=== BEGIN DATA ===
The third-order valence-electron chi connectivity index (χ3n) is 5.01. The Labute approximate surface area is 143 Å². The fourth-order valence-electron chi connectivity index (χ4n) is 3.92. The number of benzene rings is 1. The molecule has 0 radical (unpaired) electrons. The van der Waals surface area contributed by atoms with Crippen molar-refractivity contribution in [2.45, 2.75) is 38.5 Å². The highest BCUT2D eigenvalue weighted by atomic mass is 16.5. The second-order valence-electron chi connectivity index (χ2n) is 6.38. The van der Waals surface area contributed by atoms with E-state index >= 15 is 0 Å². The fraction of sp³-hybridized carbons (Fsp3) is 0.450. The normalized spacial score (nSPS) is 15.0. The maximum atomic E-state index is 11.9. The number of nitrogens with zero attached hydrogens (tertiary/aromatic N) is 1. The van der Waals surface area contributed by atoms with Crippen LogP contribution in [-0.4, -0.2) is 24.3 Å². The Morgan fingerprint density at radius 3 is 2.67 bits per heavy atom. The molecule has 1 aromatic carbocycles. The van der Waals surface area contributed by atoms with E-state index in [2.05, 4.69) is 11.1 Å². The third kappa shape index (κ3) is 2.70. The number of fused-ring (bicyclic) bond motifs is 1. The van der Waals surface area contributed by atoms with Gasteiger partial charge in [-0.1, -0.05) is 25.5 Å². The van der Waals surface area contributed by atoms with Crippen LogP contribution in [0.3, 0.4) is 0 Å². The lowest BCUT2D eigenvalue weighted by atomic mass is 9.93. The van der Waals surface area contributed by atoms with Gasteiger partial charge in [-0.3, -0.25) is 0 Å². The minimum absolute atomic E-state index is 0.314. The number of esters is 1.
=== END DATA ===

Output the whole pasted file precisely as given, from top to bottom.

The third-order valence-electron chi connectivity index (χ3n) is 5.01. The Labute approximate surface area is 143 Å². The fourth-order valence-electron chi connectivity index (χ4n) is 3.92. The number of benzene rings is 1. The molecule has 0 radical (unpaired) electrons. The van der Waals surface area contributed by atoms with Crippen molar-refractivity contribution in [2.45, 2.75) is 38.5 Å². The highest BCUT2D eigenvalue weighted by atomic mass is 16.5. The second-order valence-electron chi connectivity index (χ2n) is 6.38. The van der Waals surface area contributed by atoms with E-state index >= 15 is 0 Å². The fraction of sp³-hybridized carbons (Fsp3) is 0.450. The normalized spacial score (nSPS) is 15.0. The maximum atomic E-state index is 11.9. The number of nitrogens with zero attached hydrogens (tertiary/aromatic N) is 1. The van der Waals surface area contributed by atoms with Crippen LogP contribution in [-0.4, -0.2) is 24.3 Å². The Morgan fingerprint density at radius 3 is 2.67 bits per heavy atom. The molecule has 1 aromatic carbocycles. The van der Waals surface area contributed by atoms with E-state index in [2.05, 4.69) is 11.1 Å². The third kappa shape index (κ3) is 2.70. The number of fused-ring (bicyclic) bond motifs is 1. The van der Waals surface area contributed by atoms with Gasteiger partial charge in [-0.1, -0.05) is 25.5 Å². The van der Waals surface area contributed by atoms with Crippen LogP contribution in [0.3, 0.4) is 0 Å². The lowest BCUT2D eigenvalue weighted by atomic mass is 9.93. The van der Waals surface area contributed by atoms with Gasteiger partial charge in [-0.3, -0.25) is 0 Å². The minimum absolute atomic E-state index is 0.314. The number of esters is 1.